Previously in this series on silver hunting, I wrote about collecting silver against the possibility of a future “soft collapse” in the economy (see Silver Hunting for a Less-Than-Ideal Future).
After jewelry and keepsakes, mentioned in the last post, coins with silver content can still be found circulating in our country.
Prior to 1965, U.S. quarters and dimes were struck from silver amalgam. As with jewelry and keepsakes, metalurgists added stronger metals to pure silver to make the coins wear better. In 1965 our mints began coining these denominations in “sandwich” form, mixing copper and other less precious metals to form coins that, rather than carrying the value of silver, represented monetary value symbolically.
Should our normal economic systems break down, as long as people continue to value precious metals, silver coins would likely displace more modern coins and paper currency as mediums of exchange.
The advantage of silver coins, often called “junk silver,” is that value listings often include this type of silver. They refer to “face value,” which makes it easy to calculate value. If silver trades at $14.00 to the dollar, your dime, quarter, or half dollar represents an obvious fraction thereof. Not very many people would bother to fuss around with scales to figure out the value by weight. Each coin represents its face value percentage of the going rate.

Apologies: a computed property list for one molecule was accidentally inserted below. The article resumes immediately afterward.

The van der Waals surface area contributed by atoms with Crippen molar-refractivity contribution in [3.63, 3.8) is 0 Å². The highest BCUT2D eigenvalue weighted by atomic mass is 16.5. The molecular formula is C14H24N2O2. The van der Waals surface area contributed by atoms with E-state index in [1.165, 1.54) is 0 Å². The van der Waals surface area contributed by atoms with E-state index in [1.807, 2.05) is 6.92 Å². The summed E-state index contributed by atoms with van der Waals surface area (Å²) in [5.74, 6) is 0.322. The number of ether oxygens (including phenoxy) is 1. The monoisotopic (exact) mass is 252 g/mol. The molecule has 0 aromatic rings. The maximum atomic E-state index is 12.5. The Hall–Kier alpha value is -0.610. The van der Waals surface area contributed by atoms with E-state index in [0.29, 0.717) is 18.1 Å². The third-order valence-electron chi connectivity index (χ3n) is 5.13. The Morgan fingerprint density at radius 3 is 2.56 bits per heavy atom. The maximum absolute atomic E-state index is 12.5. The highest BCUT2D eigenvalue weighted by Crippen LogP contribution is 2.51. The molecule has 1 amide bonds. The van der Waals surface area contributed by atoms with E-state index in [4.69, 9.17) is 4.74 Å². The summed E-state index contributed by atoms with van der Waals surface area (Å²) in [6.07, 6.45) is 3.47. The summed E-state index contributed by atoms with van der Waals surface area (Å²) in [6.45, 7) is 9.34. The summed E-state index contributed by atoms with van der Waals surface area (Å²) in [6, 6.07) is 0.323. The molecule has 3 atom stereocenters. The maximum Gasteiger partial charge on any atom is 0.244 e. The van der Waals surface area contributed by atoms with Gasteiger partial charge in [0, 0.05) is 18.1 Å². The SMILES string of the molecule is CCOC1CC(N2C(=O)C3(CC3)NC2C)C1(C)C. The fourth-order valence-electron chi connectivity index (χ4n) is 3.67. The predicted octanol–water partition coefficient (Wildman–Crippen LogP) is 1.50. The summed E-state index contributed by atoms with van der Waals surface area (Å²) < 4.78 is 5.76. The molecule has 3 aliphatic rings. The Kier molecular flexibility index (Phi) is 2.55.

Sharp eyed people who are interested may still find silver coins in their pocket change. This grows increasingly difficult as the older coins wear out, and as like-minded people cull silver from circulating currency. A lot of people routinely buy rolls of coins from the bank, sort out the silver, and return the rest.
Even so, they’re out there.
Silver Content of U.S. Coins:
Dollars, half dollars, quarters, and dimes minted 1964 or earlier: 90%
Kennedy half dollars 1965–1970: 40%
Eisenhower dollars with “S” (San Francisco) mint mark 1971–1976: 40%
Nickels 1942–1945: 35%
Living so close to Canada (we’re bordered by Canada on the east, west, and north!) Canadian coins are considered legal tender here. We can’t use them at the laundromat or in vending machines, of course, but otherwise, they’re literally taken at face value in Haines. That gives us an extra source of junk silver to consider. Likely, wherever you are, you occasionally see Canadian coins by accident, so you might find this information useful as well.
Silver Content of Canadian Coins:
Quarters and dimes minted 1967 or earlier: 80%
Some 1968 dimes: 50%. Others in this transition year were all nickel. Check with a magnet to decide which you have.
Finally, simply because I got interested in the “silver sixpence” of history, song, and story, here’s the silver content of the British sixpence:
Prior to 1920: 92.5% (sterling silver)
1947–recent: No silver content at all
Most other countries abandoned silver content in coinage earlier than Britain and the U.S. so their older coins may have more value as collectibles than as silver. Coin collecting definitely muddies the waters for the amateur silver hunter!
I already have a small coin collection, nothing fancy, just odds and ends that have attracted my attention. It makes sense to add any silver change I might come across to that stash. If life continues as it always has, it’s an interesting addition to the collection. If a survivable disaster overtakes us, they might become far more important. It’s a small step; nothing major. But really, what have we got to lose?